In thermodynamics, the Joule–Thomson effect or Joule–Kelvin effect or Kelvin–Joule effect or Joule–Thomson expansion describes the temperature change of a gas or liquid when it is forced through a valve or porous plug while kept insulated so that no heat is exchanged with the environment. This procedure is called a throttling process or Joule–Thomson process. At room temperature, all gases except hydrogen, helium and neon cool upon expansion by the Joule–Thomson process.
The effect is named for James Prescott Joule and William Thomson, 1st Baron Kelvin who discovered it in 1852 following earlier work by Joule on Joule expansion, in which a gas undergoes free expansion in a vacuum.
In the Joule experiment, the gas expands in a vacuum and the temperature drop of the system is zero, if the gas were ideal.
The throttling process is of the highest technical importance. It is at the heart of thermal machines such as refrigerators, air conditioners, heat pumps, and liquefiers. Furthermore, throttling is a fundamentally irreversible process. The throttling due to the flow resistance in supply lines, heat exchangers, regenerators, and other components of (thermal) machines is a source of losses that limits the performance.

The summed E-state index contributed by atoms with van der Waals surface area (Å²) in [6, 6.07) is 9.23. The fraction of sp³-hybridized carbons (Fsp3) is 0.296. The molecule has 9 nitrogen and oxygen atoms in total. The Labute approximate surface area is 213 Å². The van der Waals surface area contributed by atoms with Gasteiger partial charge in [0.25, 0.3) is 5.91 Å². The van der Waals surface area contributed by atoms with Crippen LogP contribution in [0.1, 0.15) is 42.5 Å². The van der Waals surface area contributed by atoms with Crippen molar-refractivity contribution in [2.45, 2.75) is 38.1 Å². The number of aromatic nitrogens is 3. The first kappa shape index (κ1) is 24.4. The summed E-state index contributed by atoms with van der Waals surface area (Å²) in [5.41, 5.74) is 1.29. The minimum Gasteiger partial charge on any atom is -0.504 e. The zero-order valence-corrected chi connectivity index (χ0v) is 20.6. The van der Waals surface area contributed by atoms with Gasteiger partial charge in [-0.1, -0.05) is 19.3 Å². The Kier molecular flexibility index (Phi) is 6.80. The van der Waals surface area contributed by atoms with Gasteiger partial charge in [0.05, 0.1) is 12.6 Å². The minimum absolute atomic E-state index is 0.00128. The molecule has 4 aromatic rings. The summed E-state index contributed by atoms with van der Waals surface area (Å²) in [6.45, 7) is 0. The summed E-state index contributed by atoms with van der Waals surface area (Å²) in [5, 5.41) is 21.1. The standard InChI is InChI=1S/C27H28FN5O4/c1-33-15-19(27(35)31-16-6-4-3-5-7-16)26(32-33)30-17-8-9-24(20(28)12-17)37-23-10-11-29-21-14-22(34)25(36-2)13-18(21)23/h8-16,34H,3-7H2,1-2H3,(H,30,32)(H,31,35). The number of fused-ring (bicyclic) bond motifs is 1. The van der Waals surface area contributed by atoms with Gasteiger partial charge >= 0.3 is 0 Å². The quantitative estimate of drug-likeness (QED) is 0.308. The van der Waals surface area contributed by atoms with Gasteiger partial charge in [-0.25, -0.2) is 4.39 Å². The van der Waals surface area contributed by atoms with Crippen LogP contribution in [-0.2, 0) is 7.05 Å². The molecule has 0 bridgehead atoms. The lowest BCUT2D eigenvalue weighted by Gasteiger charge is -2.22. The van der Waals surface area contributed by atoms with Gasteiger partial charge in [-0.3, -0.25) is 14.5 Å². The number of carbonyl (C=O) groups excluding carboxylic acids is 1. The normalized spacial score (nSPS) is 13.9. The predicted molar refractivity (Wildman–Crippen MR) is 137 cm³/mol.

Read more about Joule–Thomson Effect: Description, Physical Mechanism, The Joule–Thomson (Kelvin) Coefficient, Applications, Proof That The Specific Enthalpy Remains Constant, Throttling in The Ts Diagram, Derivation of The Joule–Thomson (Kelvin) Coefficient
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... Section a derivation of the formula for the Joule–Thomson (Kelvin) coefficient is given ... ideal gas αT = 1, so the temperature change of an ideal gas at a Joule–Thomson expansion is zero ...
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